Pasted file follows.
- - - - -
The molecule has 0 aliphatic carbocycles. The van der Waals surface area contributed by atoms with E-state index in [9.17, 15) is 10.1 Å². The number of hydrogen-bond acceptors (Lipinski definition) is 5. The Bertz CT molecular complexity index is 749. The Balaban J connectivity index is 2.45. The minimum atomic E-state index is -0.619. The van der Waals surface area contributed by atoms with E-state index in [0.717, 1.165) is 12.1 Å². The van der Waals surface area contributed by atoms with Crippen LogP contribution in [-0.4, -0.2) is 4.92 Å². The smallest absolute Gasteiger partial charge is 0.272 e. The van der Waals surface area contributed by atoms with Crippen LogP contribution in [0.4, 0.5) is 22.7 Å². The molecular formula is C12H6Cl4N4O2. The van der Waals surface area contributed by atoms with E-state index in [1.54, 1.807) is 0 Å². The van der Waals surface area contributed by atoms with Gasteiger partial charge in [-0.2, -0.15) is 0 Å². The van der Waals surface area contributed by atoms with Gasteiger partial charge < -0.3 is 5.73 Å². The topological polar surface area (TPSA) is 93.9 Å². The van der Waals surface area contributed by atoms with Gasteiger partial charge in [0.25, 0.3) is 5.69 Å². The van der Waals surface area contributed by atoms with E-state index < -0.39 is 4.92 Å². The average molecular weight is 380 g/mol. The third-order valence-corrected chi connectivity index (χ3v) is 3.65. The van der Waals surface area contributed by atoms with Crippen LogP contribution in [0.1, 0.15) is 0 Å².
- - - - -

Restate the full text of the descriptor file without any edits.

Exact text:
The molecule has 0 aliphatic carbocycles. The van der Waals surface area contributed by atoms with E-state index in [9.17, 15) is 10.1 Å². The number of hydrogen-bond acceptors (Lipinski definition) is 5. The Bertz CT molecular complexity index is 749. The Balaban J connectivity index is 2.45. The minimum atomic E-state index is -0.619. The van der Waals surface area contributed by atoms with E-state index in [0.717, 1.165) is 12.1 Å². The van der Waals surface area contributed by atoms with Crippen LogP contribution in [-0.4, -0.2) is 4.92 Å². The smallest absolute Gasteiger partial charge is 0.272 e. The van der Waals surface area contributed by atoms with Crippen LogP contribution in [0.4, 0.5) is 22.7 Å². The molecular formula is C12H6Cl4N4O2. The van der Waals surface area contributed by atoms with E-state index in [1.54, 1.807) is 0 Å². The van der Waals surface area contributed by atoms with Gasteiger partial charge in [-0.2, -0.15) is 0 Å². The van der Waals surface area contributed by atoms with Gasteiger partial charge < -0.3 is 5.73 Å². The topological polar surface area (TPSA) is 93.9 Å². The van der Waals surface area contributed by atoms with Gasteiger partial charge in [0.25, 0.3) is 5.69 Å². The van der Waals surface area contributed by atoms with E-state index < -0.39 is 4.92 Å². The average molecular weight is 380 g/mol. The third-order valence-corrected chi connectivity index (χ3v) is 3.65. The van der Waals surface area contributed by atoms with Crippen LogP contribution in [0.1, 0.15) is 0 Å².